Why You Need Fantastic QAs on Your Dev Team

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While new technologies keep emerging in the IT business, Quality Assurance is one of those roles that have to be able to keep up with change and not fall behind. With all of the advances in artificial intelligence, it’s not uncommon to hear that testing can be automated — but this is a myth.

People tend to assume that the role of the traditional tester will somehow become obsolete and go away — whether it’s because of test driven development, the increase in coverage with unit testing, or simply that it will be replaced by fancy apps that are able to do everything that testers do — faster and more efficiently.

Gladly for us QAs, that’s just not the case. TDD requires a lot of time and effort up front, which can make development feel slow to begin with (there’s no time to lose!) Unit tests do not ensure that all the errors will be detected, since every module is tested separately, and in later stages, different integration bugs may appear. Automation tools can only be used correctly if they have smart and proficient testers behind them.

So, why shouldn’t we move to developer-based testing? Why should we keep allocation for a quality analyst when a product is working just fine and always has been? Well, many businesses find that when they do make that choice, customer complaints increase. That means putting a halt to all ongoing development efforts to go back and fix the issues found at the very last stage of the product. Not to mention that the context switching destroys developers’ productivity.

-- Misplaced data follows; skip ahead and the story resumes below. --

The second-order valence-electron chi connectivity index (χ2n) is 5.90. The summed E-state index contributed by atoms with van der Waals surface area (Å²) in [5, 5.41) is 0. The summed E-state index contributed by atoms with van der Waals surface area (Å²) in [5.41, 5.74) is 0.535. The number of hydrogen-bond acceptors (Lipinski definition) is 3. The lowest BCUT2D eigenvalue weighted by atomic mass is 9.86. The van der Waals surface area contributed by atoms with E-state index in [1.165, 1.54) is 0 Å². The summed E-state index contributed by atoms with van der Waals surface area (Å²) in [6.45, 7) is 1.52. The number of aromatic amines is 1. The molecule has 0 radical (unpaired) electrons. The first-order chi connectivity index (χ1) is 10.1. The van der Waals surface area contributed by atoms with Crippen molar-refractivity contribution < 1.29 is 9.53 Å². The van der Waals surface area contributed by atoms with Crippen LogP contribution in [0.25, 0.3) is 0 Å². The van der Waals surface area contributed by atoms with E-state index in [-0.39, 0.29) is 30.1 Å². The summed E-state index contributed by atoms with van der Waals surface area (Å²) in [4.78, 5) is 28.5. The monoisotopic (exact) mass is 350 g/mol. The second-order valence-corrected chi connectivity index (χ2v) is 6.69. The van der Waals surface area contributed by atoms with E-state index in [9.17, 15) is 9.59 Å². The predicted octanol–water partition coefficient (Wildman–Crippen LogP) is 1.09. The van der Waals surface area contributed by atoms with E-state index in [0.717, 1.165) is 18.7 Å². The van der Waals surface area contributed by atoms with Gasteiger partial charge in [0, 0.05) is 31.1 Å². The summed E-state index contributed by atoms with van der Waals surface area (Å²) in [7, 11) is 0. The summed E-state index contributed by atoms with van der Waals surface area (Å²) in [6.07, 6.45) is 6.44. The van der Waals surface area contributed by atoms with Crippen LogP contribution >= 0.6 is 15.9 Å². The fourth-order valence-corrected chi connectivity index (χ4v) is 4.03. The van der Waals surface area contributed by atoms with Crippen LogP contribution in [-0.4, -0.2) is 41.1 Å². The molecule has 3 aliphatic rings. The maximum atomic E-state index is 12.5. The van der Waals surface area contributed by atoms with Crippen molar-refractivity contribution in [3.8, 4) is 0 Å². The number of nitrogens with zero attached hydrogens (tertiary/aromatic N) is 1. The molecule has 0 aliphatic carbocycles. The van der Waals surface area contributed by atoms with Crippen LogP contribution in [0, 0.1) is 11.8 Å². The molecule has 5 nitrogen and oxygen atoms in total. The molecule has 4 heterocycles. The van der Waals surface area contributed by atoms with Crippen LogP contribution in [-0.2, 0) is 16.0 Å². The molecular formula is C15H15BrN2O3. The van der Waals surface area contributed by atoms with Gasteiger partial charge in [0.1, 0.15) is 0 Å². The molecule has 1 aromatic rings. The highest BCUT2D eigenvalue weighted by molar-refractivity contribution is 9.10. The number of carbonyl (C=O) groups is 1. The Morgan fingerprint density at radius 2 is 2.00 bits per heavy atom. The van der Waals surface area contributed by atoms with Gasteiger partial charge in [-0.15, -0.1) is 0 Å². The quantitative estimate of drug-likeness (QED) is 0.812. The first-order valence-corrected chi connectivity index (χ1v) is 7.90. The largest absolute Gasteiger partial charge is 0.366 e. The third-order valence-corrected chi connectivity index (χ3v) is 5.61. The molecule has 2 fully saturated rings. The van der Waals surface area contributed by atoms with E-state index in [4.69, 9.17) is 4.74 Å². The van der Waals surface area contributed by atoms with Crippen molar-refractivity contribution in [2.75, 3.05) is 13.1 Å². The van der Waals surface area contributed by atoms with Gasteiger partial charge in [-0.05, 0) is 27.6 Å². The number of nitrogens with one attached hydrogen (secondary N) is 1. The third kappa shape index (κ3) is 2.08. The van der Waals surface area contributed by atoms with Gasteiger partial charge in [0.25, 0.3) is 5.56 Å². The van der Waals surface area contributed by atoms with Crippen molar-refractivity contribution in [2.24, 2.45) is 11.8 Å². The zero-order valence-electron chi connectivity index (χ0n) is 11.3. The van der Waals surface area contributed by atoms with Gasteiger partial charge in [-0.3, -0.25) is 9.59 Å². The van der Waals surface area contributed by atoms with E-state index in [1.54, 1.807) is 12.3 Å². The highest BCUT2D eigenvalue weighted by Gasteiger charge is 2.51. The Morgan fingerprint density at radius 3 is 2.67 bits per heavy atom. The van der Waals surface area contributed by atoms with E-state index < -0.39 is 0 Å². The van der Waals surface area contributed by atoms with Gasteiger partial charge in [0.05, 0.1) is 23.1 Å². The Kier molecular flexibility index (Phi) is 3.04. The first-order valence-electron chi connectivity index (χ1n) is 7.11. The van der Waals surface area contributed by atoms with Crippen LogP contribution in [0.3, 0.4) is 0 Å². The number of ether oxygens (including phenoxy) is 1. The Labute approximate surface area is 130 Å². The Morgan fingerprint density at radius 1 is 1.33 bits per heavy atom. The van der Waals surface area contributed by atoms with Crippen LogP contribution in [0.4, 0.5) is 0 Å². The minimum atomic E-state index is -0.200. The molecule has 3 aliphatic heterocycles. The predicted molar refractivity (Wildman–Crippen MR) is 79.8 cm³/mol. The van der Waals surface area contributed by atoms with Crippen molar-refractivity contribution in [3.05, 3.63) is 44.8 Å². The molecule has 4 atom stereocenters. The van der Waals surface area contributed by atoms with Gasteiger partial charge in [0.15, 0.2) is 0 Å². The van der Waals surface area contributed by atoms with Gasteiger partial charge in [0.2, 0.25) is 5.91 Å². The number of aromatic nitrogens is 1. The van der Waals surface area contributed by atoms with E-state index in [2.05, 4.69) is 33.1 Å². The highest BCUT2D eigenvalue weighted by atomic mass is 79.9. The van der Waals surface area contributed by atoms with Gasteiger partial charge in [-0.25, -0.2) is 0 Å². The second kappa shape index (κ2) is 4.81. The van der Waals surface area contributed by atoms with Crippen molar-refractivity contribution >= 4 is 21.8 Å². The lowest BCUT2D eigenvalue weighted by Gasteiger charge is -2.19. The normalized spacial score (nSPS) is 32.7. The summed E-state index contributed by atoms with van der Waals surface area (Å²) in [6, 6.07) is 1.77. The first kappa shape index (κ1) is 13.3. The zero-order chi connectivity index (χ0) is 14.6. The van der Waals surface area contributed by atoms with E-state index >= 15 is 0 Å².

Most development teams write and release software continuously, or nearly so. One of many duties a QA has is to allow our engineers to move forward with their tasks and keep them in a good pace by absorbing the larger portion of testing. Speed is the name of the game, and we want to stay ahead, and it is thanks to a group effort and the commitment of every team member that software can grow, evolve, and be better every day.

Nowadays there’s more testing to be done than ever, with all the interactions between applications, hardware and software, that it takes a village to do all the testing required. So, in fact, testing is not dead — it’s very much alive and with new approaches. It looks different than it used to, yes, but that’s because there have never been more pieces in the software chain that require smart and thorough evaluation.

QA testing is a challenging position that is often overlooked and sometimes under appreciated. Nevertheless, it is a crucial role that can make or break the reputation of an organization.

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